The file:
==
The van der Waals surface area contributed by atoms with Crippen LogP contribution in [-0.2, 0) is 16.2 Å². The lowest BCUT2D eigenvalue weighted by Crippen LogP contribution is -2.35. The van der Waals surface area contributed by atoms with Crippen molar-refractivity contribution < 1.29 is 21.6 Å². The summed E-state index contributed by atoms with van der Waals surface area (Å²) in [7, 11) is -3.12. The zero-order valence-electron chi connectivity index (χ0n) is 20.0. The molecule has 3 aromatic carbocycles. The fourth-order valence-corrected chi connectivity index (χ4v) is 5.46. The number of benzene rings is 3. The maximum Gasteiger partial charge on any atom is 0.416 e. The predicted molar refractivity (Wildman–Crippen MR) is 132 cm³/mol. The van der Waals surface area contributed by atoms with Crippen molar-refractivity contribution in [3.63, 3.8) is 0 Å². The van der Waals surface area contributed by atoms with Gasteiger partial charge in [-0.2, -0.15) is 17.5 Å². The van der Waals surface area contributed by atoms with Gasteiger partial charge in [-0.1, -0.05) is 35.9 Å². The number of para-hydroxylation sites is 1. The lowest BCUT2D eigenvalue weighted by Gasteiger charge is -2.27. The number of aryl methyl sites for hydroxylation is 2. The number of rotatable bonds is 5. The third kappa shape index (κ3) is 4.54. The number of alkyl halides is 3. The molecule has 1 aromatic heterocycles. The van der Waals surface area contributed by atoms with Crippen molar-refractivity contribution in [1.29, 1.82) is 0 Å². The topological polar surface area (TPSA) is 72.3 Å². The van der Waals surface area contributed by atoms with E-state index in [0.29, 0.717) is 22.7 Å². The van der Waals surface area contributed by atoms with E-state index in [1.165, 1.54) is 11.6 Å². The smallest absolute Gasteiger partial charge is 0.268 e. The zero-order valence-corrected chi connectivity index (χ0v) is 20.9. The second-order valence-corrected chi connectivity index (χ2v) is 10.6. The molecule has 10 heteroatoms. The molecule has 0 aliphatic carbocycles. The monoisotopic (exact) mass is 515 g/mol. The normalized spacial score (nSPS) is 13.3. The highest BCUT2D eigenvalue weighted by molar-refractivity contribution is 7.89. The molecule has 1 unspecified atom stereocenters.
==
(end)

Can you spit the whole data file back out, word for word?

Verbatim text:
The van der Waals surface area contributed by atoms with Crippen LogP contribution in [-0.2, 0) is 16.2 Å². The lowest BCUT2D eigenvalue weighted by Crippen LogP contribution is -2.35. The van der Waals surface area contributed by atoms with Crippen molar-refractivity contribution < 1.29 is 21.6 Å². The summed E-state index contributed by atoms with van der Waals surface area (Å²) in [7, 11) is -3.12. The zero-order valence-electron chi connectivity index (χ0n) is 20.0. The molecule has 3 aromatic carbocycles. The fourth-order valence-corrected chi connectivity index (χ4v) is 5.46. The number of benzene rings is 3. The maximum Gasteiger partial charge on any atom is 0.416 e. The predicted molar refractivity (Wildman–Crippen MR) is 132 cm³/mol. The van der Waals surface area contributed by atoms with Crippen molar-refractivity contribution in [3.63, 3.8) is 0 Å². The van der Waals surface area contributed by atoms with Gasteiger partial charge in [-0.2, -0.15) is 17.5 Å². The van der Waals surface area contributed by atoms with Gasteiger partial charge in [-0.1, -0.05) is 35.9 Å². The number of para-hydroxylation sites is 1. The lowest BCUT2D eigenvalue weighted by Gasteiger charge is -2.27. The number of aryl methyl sites for hydroxylation is 2. The number of rotatable bonds is 5. The third kappa shape index (κ3) is 4.54. The number of alkyl halides is 3. The molecule has 1 aromatic heterocycles. The van der Waals surface area contributed by atoms with Crippen molar-refractivity contribution in [1.29, 1.82) is 0 Å². The topological polar surface area (TPSA) is 72.3 Å². The van der Waals surface area contributed by atoms with E-state index in [0.29, 0.717) is 22.7 Å². The van der Waals surface area contributed by atoms with E-state index in [1.165, 1.54) is 11.6 Å². The smallest absolute Gasteiger partial charge is 0.268 e. The zero-order valence-corrected chi connectivity index (χ0v) is 20.9. The second-order valence-corrected chi connectivity index (χ2v) is 10.6. The molecule has 10 heteroatoms. The molecule has 0 aliphatic carbocycles. The monoisotopic (exact) mass is 515 g/mol. The normalized spacial score (nSPS) is 13.3. The highest BCUT2D eigenvalue weighted by molar-refractivity contribution is 7.89. The molecule has 1 unspecified atom stereocenters.